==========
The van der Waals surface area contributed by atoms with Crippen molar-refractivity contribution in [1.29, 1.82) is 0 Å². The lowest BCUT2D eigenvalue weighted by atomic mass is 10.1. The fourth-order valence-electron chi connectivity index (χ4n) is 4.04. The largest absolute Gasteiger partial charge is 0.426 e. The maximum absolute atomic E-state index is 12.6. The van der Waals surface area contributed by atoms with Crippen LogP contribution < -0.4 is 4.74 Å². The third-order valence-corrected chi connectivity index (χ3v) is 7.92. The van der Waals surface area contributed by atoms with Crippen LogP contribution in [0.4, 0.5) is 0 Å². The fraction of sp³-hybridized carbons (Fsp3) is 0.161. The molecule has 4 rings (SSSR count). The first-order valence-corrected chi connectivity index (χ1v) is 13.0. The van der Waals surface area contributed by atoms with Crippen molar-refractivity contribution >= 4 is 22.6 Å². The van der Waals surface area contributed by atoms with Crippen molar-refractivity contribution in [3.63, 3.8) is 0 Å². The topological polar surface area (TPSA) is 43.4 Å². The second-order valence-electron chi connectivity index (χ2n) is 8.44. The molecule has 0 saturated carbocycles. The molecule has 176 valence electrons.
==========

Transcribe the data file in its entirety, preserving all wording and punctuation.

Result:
The van der Waals surface area contributed by atoms with Crippen molar-refractivity contribution in [1.29, 1.82) is 0 Å². The lowest BCUT2D eigenvalue weighted by atomic mass is 10.1. The fourth-order valence-electron chi connectivity index (χ4n) is 4.04. The largest absolute Gasteiger partial charge is 0.426 e. The maximum absolute atomic E-state index is 12.6. The van der Waals surface area contributed by atoms with Crippen LogP contribution < -0.4 is 4.74 Å². The third-order valence-corrected chi connectivity index (χ3v) is 7.92. The van der Waals surface area contributed by atoms with Crippen LogP contribution in [0.4, 0.5) is 0 Å². The fraction of sp³-hybridized carbons (Fsp3) is 0.161. The molecule has 4 rings (SSSR count). The first-order valence-corrected chi connectivity index (χ1v) is 13.0. The van der Waals surface area contributed by atoms with Crippen molar-refractivity contribution >= 4 is 22.6 Å². The van der Waals surface area contributed by atoms with Crippen molar-refractivity contribution in [3.63, 3.8) is 0 Å². The topological polar surface area (TPSA) is 43.4 Å². The second-order valence-electron chi connectivity index (χ2n) is 8.44. The molecule has 0 saturated carbocycles. The molecule has 176 valence electrons.